The Great Pyramid 14 points

In the program, we will gain more practice with both for loops and drawing using the picture module by creating a large pyramid out of smaller square bricks.

The program should begin by asking the user for two integers: (1) the canvas_size, indicating the width in pixels of the square image they would like to draw, and (2) how many total_rows of bricks should make up the pyramid within that image. Then, it should draw a pyramid consisting of bricks, where the top row has 1 brick, the second row from the top has 2 bricks, etc. until it has the number of total_rows that the user desired.


In order to draw the pyramid, consider the following algorithm:

  1. Create a new square image based on the canvas_size chosen by the user. Go ahead and give the picture a background; you can choose whatever color you like.
  2. Calculate the size of each square brick (i.e., its height and width), based on the canvas_size of the image and the total_rows of the pyramid. Every brick should have this same size.
  3. Starting with either the top or bottom row of the pyramid, draw a single row of square bricks that make up that row.
  4. Move on to the next row (below, if you start at the top or above if you started at the bottom) and draw each brick in that row.
  5. Continue until you have drawn all of the bricks in every row.

You might have noticed that steps 3-5 repeat the same general idea: draw a row of square bricks. We know exactly how many rows we need to draw, based on the user’s input, so we can implement steps 3-5 as an (outer) for loop, where the loop variable that changes value each iteration tells us which row we are currently drawing as the for loop runs.

For every row of the pyramid (i.e., for each iteration of that outer for loop), we will want to draw all of the bricks that exist on that row. Since there can be more than one brick in each row, this implies that we will have an inner for loop whose iterations are responsible for drawing different bricks in the current row. The number of bricks will change per row (1 in the top row, 2 in the second row from the top, etc.), so the number of iterations of the inner for loop (i.e., the number passed into the range() of the inner for loop) will change based on which row we are currently drawing (i.e., the loop variable of the outer loop).


To prevent the pyramid from leaning to the left, you will want to use float division to decide where the starting x-coordinate is for each row, then cast the resulting number as an integer using code like:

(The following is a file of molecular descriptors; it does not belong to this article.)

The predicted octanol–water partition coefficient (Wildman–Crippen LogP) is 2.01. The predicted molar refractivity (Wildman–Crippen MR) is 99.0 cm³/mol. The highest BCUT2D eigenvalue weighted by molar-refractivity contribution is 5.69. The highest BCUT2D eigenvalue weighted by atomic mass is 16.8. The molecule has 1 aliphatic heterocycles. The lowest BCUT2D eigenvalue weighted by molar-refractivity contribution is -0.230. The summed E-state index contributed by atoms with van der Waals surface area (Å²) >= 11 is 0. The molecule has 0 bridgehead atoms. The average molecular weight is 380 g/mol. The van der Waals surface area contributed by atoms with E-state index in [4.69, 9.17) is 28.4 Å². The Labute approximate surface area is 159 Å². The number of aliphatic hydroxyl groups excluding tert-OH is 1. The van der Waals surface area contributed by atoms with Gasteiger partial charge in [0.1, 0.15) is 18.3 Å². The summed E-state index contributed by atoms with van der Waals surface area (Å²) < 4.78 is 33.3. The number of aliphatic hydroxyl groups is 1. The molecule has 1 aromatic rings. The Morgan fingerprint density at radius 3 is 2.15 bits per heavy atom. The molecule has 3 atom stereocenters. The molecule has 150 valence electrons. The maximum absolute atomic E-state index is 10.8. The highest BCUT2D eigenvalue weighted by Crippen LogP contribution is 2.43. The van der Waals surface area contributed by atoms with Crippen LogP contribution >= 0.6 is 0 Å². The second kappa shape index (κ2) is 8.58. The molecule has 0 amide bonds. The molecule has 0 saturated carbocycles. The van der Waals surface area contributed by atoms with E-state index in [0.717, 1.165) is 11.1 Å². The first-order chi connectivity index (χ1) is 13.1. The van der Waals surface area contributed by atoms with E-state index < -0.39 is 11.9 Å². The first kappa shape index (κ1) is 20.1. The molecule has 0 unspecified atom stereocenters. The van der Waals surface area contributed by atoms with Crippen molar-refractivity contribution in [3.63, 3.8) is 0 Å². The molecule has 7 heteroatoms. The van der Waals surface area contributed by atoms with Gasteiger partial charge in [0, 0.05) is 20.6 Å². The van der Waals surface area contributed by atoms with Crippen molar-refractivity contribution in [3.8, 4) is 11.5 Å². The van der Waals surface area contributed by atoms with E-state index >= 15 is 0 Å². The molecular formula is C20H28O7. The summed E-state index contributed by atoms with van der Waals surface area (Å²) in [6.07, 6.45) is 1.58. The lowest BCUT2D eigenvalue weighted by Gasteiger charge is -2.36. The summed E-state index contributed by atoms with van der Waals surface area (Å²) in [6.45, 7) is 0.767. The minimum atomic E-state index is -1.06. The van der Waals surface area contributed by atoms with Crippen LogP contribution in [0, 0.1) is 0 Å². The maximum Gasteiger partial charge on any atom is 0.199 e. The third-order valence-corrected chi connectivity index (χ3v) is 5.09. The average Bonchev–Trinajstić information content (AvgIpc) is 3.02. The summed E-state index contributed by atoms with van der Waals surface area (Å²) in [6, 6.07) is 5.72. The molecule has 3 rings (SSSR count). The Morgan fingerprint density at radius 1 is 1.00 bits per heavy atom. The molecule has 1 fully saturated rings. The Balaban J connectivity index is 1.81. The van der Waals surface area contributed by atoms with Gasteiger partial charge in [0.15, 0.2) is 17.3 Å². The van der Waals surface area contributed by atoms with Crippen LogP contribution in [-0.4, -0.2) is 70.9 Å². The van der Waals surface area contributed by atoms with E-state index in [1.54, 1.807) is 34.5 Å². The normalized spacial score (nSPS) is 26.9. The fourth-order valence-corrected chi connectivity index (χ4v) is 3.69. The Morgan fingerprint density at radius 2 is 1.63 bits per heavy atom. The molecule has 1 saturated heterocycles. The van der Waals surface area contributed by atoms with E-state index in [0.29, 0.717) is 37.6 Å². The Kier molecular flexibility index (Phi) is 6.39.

x = int(x)

If you use integer division, it might shift higher rows to the left, depending on the order you do the division (since integer division rounds down automatically, it can remove valuable information).

Once we have that structure, the last remaining details are to figure out where each brick should be drawn inside the inner for loop. All of the bricks in a row should be next to one another horizontally, which implies that they all share the same y-coordinate of their top-left corners. However, they all have different x-coordinates of their top-left corners. The Warmup should be helpful in thinking through how to calculate those coordinates.


Remember to periodically commit and push your changes!

Example Outputs

Here are three example outputs for your reference. Notice that the pyramid doesn’t necessarily fill the entire canvas to the right and to the top; if the canvas_size is not evenly divisible by the number of bricks, then there will be extra blank space. That is okay!

400 x 400, 3 bricks

400 x 400, 17 bricks

400 x 400, 123 bricks


It might be helpful to think about testing your program as you are implementing it, instead of waiting until the entire program is done. For example, it is easier to test that your outer for loop is working by creating the correct number of rows before you create the inner for loop that draws each brick in each row. To test your outer for loop, you could simply draw a single brick in each row, all with x-coordinate set to 0 to make sure that you have the correct number of rows and the correct y-coordinates for the top of the bricks in each row. Once that is working, you could find the correct x-coordinate of the first brick in each row and draw the top-left edge of the pyramid. Finally, after that is debugged, you could implement the inner for loop to draw all of the remaining bricks per row.